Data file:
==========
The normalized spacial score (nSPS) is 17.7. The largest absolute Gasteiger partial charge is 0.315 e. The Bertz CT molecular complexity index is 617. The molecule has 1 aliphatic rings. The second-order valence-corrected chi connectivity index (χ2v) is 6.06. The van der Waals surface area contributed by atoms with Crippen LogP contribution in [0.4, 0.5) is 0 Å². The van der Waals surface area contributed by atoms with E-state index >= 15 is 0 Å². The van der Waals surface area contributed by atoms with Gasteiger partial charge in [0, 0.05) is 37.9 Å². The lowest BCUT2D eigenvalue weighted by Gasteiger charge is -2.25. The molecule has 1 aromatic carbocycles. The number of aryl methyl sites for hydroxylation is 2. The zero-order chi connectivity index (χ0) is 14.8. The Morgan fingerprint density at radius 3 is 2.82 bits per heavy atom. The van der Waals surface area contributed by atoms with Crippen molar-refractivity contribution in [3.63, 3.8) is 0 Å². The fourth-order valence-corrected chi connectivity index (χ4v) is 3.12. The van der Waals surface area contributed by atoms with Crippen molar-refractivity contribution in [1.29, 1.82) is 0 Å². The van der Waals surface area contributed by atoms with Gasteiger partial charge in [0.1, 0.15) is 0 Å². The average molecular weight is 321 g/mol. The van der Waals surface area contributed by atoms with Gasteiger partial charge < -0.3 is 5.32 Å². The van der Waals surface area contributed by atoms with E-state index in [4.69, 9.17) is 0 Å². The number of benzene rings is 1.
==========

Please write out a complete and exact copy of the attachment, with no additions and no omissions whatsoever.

The normalized spacial score (nSPS) is 17.7. The largest absolute Gasteiger partial charge is 0.315 e. The Bertz CT molecular complexity index is 617. The molecule has 1 aliphatic rings. The second-order valence-corrected chi connectivity index (χ2v) is 6.06. The van der Waals surface area contributed by atoms with Crippen LogP contribution in [0.4, 0.5) is 0 Å². The van der Waals surface area contributed by atoms with E-state index >= 15 is 0 Å². The van der Waals surface area contributed by atoms with Gasteiger partial charge in [0, 0.05) is 37.9 Å². The lowest BCUT2D eigenvalue weighted by Gasteiger charge is -2.25. The molecule has 1 aromatic carbocycles. The number of aryl methyl sites for hydroxylation is 2. The zero-order chi connectivity index (χ0) is 14.8. The Morgan fingerprint density at radius 3 is 2.82 bits per heavy atom. The van der Waals surface area contributed by atoms with Crippen molar-refractivity contribution in [3.63, 3.8) is 0 Å². The fourth-order valence-corrected chi connectivity index (χ4v) is 3.12. The van der Waals surface area contributed by atoms with Crippen molar-refractivity contribution in [1.29, 1.82) is 0 Å². The van der Waals surface area contributed by atoms with Gasteiger partial charge in [0.1, 0.15) is 0 Å². The average molecular weight is 321 g/mol. The van der Waals surface area contributed by atoms with Gasteiger partial charge < -0.3 is 5.32 Å². The van der Waals surface area contributed by atoms with E-state index in [4.69, 9.17) is 0 Å². The number of benzene rings is 1.